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Hereford diocese to share in £1.3m pot for communities

05 August 2022

Diocese of Hereford

Foodshare project at St Martin’s, Hereford

Foodshare project at St Martin’s, Hereford

THE diocese of Hereford is among the 16 faith-based organisations to be allocated a share of £1.3 million of government funding to support communities.

The “new deal” pilot fund, from the Department for Levelling Up, Housing, and Communities, was announced last Friday. The grants, which range from £7000 to £200,000, are to support Christian, Jewish, and interfaith projects which are working with councils, schools, police, health providers, and voluntary groups to tackle social issues. This includes debt and unemployment, food poverty, mental ill-health, and loneliness and isolation.

Simon Vaughan WinterSt Peter’s, Peterchurch, Herefordshire

Hereford Diocesan Board of Finance is to receive £38,630. The money will be used to continue the support provided by churches during Covid lockdowns. This includes a pilot project to use churches as “Talk Community Hubs”: places for community-based support for mental well-being, including activities for “reflection and mindfulness” in a safe space. Support would also be brought to the homes of people who are unable to travel.

Existing diocesan partnerships, with foodbanks, debt counselling, Good Neighbour schemes, and Compassionate Communities schemes, among others, would also benefit from the funding, as would the Foodshare project, café, and activities at St Martin’s, Hereford; mental-health GP-support services run by the Christian charity LEAF Ledbury; and well-being walks organised by St Peter’s, Peterchurch.

The Diocesan Secretary, Sam Pratley, said on Tuesday: “We know that people of all ages in rural communities want services on their doorstep; transport links are limited, and the increasing cost of fuel places strain on household budgets, which are already stretched to the limit. This often means people choose not to seek the help they need.”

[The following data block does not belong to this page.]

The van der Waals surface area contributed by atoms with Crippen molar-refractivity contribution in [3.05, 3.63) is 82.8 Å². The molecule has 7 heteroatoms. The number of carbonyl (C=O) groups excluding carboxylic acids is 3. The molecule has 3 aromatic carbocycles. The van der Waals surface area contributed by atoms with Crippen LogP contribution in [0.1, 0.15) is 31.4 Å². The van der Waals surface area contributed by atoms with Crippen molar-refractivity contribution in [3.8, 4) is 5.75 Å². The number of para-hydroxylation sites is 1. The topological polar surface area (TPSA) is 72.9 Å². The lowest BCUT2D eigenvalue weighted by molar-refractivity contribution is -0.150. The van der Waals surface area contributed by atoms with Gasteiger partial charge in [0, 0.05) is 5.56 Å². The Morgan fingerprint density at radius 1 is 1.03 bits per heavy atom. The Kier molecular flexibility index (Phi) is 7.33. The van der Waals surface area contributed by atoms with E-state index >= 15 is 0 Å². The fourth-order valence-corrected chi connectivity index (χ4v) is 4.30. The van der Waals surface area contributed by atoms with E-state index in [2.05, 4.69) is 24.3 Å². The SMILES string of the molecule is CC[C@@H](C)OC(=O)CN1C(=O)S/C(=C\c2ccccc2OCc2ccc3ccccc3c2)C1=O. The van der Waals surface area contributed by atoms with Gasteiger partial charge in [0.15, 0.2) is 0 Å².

Using churches to reach small rural communities, he said, was “a potentially hugely cost-effective way of reaching tens of thousands of people. . . This is what the Church does well, and, for the many volunteers, it is often an expression of their Christian faith.”

The Cinnamon Network was awarded £51,693 for its church mental-well-being and loneliness project in Cambridge. A statement from the Network on Monday described the application process as “very competitive”. It would use the money to develop free training, resources, and support for churches across Cambridgeshire on responding to loneliness in the community. A well-being-and-loneliness event was also being planned for its civic and church partners.

The pilot will run until January 2023.

The director of communications of the Cinnamon Network, Kate Sharma, said: “We hope that this work can inspire churches and partners from towns and cities across the UK to get involved in addressing poor mental health and combating isolation and loneliness with professionalism and compassion.”

Two of the larger grants went to individual churches: City Life Church, Southampton, was allocated £109,000, while Edmonton Methodist Church, in north London, was awarded £78,200. Other recipients include the Faith and Belief Forum, which has been allocated £41,049 for its Multi-Faith Action Hub; and Interfaith Wolverhampton, which was awarded £124,842 for its Faith & Community Connected project.

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